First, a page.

Steve Monks, a former Durham County, North Carolina, GOP Chair, recently called for an end to the death penalty in the state. Earlier in June, legislators voted to repeal the Racial Justice Act, which had allowed death row inmates to challenge their sentences using statistical evidence of racial bias. Monks wrote in an op-ed in Plain Talk Politics that the most recent attempts to reform capital punishment in the state are strong indications that “the system will never work properly.” Monk encouraged conservative Republicans to reexamine the death penalty in light of the system’s additional costs compared to life without parole, the risks of wrongful executions, and its failure to bring closure to murder victims’ families. Monk concluded, “The time has come for conservatives here in North Carolina to ask ourselves if the death penalty really fits with our values. We all want a smaller, more efficient government that does not abuse its power, along with swift and sure justice… Let’s put an end to North Carolina’s seemingly endless death penalty debate by simply bringing our politics in line with our conservative principles – wasteful government programs that don’t work and go against our values should be ended.”  Read full op-ed below.

RECENT LEGISLATION: North Carolina Legislators Vote to Repeal Racial Justice Act

On June 5, legislators in North Carolina voted to repeal the Racial Justice Act, which had allowed death row inmates to challenge their sentences using statistical evidence of racial bias. Since the law took effect in 2009, most of the inmates facing execution in North Carolina appealed their sentence under the law. In 2012, Marcus Robinson, who was the first defendant to receive a hearing under the RJA, was re-sentenced to life without parole due to evidence of racial bias in jury selection. Rep. Darren Jackson expressed his disappointment at the repeal: “[W]e voted for the RJA because we wanted the death penalty to be applied uniformly, without regard to race. Be it the perpetrator, the victim, or an individual juror, race should play no part in the process.”  Governor Pat McCrory has said he will sign the repeal bill.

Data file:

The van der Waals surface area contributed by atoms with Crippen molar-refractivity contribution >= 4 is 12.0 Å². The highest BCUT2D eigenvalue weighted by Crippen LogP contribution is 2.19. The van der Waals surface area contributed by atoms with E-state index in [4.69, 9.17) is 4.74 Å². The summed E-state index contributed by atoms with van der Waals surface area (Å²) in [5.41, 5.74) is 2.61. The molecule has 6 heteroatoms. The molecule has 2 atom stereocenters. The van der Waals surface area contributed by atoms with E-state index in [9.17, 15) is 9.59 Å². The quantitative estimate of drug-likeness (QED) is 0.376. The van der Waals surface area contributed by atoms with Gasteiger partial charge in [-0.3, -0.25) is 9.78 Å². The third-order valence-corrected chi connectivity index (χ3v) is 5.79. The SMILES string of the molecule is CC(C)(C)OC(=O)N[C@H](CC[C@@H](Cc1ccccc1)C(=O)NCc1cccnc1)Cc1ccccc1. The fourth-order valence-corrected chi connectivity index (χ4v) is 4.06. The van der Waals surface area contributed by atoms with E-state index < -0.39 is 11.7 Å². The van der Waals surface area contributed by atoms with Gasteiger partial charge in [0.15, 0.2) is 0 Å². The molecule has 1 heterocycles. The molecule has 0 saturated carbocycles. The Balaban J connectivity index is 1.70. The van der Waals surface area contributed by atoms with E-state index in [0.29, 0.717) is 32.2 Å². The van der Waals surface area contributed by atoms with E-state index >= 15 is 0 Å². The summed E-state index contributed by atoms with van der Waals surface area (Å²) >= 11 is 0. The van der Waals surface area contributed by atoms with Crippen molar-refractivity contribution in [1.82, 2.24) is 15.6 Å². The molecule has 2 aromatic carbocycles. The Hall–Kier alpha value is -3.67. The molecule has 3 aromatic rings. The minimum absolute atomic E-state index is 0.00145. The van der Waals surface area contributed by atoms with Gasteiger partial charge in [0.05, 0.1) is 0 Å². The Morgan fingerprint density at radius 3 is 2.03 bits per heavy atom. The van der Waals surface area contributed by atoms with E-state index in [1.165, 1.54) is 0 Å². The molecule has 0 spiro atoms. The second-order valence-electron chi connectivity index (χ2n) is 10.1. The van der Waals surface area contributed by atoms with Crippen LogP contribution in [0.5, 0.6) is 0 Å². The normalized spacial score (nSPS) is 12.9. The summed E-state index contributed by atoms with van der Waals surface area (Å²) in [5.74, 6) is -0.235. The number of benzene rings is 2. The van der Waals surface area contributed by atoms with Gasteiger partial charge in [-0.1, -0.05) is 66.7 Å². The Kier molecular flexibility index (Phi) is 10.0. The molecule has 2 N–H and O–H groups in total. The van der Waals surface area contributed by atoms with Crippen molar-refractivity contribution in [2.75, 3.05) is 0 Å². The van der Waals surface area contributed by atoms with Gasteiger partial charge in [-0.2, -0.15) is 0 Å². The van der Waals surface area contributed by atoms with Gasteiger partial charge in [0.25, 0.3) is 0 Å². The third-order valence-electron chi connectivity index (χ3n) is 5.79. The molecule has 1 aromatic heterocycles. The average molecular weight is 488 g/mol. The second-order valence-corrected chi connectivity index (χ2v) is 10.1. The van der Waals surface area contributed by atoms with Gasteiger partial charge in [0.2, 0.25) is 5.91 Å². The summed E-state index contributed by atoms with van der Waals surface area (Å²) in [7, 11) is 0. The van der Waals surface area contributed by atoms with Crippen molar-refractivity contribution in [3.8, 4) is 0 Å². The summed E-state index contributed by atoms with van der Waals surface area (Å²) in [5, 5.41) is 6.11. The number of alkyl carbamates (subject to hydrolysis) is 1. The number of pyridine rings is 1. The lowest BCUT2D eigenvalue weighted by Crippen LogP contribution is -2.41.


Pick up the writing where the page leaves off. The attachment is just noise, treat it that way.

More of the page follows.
PUBLIC OPINION: Strong Majority of North Carolinians Prefer Life Without Parole Over the Death Penalty

NC Poll
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A recent poll conducted by Public Policy Polling indicated a strong majority of North Carolina residents prefer replacing the death penalty with a sentence of life without parole (LWOP), as long as some conditions are imposed. According to the survey, 68% of respondents support replacing the death penalty with LWOP if the offender had to work and pay restitution to the victim’s family. Sixty-three percent (63%) support repealing the death penalty if the money saved was redirected to effective crime fighting tools. And more than half (55%) of the respondents supported ending the death penalty if the money saved was redirected to solving cold cases and assisting victims of crime. Tom Jensen, director of Public Policy Polling, noted the change occurring on this issue: “The days when the death penalty enjoyed near-universal support are clearly over," he said. "Across the country, poll after poll has shown that. These results show that people in North Carolina are willing to consider alternatives to capital punishment.” Read full results of the survey.